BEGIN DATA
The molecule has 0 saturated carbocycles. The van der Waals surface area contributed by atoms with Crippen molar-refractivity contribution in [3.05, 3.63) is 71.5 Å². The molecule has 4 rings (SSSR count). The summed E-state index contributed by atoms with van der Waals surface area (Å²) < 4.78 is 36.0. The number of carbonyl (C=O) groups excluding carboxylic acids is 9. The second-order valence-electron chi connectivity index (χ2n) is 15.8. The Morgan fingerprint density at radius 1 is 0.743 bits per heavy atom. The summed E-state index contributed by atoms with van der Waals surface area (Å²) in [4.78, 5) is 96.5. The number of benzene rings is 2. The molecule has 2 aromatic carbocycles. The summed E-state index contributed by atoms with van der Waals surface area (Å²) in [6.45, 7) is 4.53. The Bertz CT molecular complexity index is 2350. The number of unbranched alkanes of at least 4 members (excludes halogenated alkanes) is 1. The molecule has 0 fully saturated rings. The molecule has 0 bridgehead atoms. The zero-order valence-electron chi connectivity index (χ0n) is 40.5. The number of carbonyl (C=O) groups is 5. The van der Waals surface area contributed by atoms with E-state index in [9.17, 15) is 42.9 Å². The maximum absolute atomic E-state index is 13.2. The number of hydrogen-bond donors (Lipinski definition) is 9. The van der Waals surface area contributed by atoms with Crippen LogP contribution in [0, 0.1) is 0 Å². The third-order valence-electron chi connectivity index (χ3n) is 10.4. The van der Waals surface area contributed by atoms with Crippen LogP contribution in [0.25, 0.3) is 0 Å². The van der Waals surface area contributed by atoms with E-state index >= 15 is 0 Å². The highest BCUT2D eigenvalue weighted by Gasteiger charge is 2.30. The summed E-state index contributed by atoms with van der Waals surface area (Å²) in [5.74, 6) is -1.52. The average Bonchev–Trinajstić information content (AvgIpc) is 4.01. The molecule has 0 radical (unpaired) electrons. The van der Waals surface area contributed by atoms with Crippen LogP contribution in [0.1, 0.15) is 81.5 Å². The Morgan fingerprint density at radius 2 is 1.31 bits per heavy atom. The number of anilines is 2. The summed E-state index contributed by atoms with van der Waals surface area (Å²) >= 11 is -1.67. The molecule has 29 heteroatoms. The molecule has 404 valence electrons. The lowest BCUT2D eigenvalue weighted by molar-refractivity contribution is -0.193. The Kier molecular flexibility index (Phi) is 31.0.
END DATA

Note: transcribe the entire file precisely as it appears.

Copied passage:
The molecule has 0 saturated carbocycles. The van der Waals surface area contributed by atoms with Crippen molar-refractivity contribution in [3.05, 3.63) is 71.5 Å². The molecule has 4 rings (SSSR count). The summed E-state index contributed by atoms with van der Waals surface area (Å²) < 4.78 is 36.0. The number of carbonyl (C=O) groups excluding carboxylic acids is 9. The second-order valence-electron chi connectivity index (χ2n) is 15.8. The Morgan fingerprint density at radius 1 is 0.743 bits per heavy atom. The summed E-state index contributed by atoms with van der Waals surface area (Å²) in [4.78, 5) is 96.5. The number of benzene rings is 2. The molecule has 2 aromatic carbocycles. The summed E-state index contributed by atoms with van der Waals surface area (Å²) in [6.45, 7) is 4.53. The Bertz CT molecular complexity index is 2350. The number of unbranched alkanes of at least 4 members (excludes halogenated alkanes) is 1. The molecule has 0 fully saturated rings. The molecule has 0 bridgehead atoms. The zero-order valence-electron chi connectivity index (χ0n) is 40.5. The number of carbonyl (C=O) groups is 5. The van der Waals surface area contributed by atoms with E-state index in [9.17, 15) is 42.9 Å². The maximum absolute atomic E-state index is 13.2. The number of hydrogen-bond donors (Lipinski definition) is 9. The van der Waals surface area contributed by atoms with Crippen LogP contribution in [0, 0.1) is 0 Å². The third-order valence-electron chi connectivity index (χ3n) is 10.4. The van der Waals surface area contributed by atoms with Crippen LogP contribution in [0.25, 0.3) is 0 Å². The van der Waals surface area contributed by atoms with E-state index >= 15 is 0 Å². The highest BCUT2D eigenvalue weighted by Gasteiger charge is 2.30. The summed E-state index contributed by atoms with van der Waals surface area (Å²) in [5.74, 6) is -1.52. The average Bonchev–Trinajstić information content (AvgIpc) is 4.01. The molecule has 0 radical (unpaired) electrons. The van der Waals surface area contributed by atoms with Crippen LogP contribution in [0.1, 0.15) is 81.5 Å². The Morgan fingerprint density at radius 2 is 1.31 bits per heavy atom. The number of anilines is 2. The summed E-state index contributed by atoms with van der Waals surface area (Å²) >= 11 is -1.67. The molecule has 29 heteroatoms. The molecule has 404 valence electrons. The lowest BCUT2D eigenvalue weighted by molar-refractivity contribution is -0.193. The Kier molecular flexibility index (Phi) is 31.0.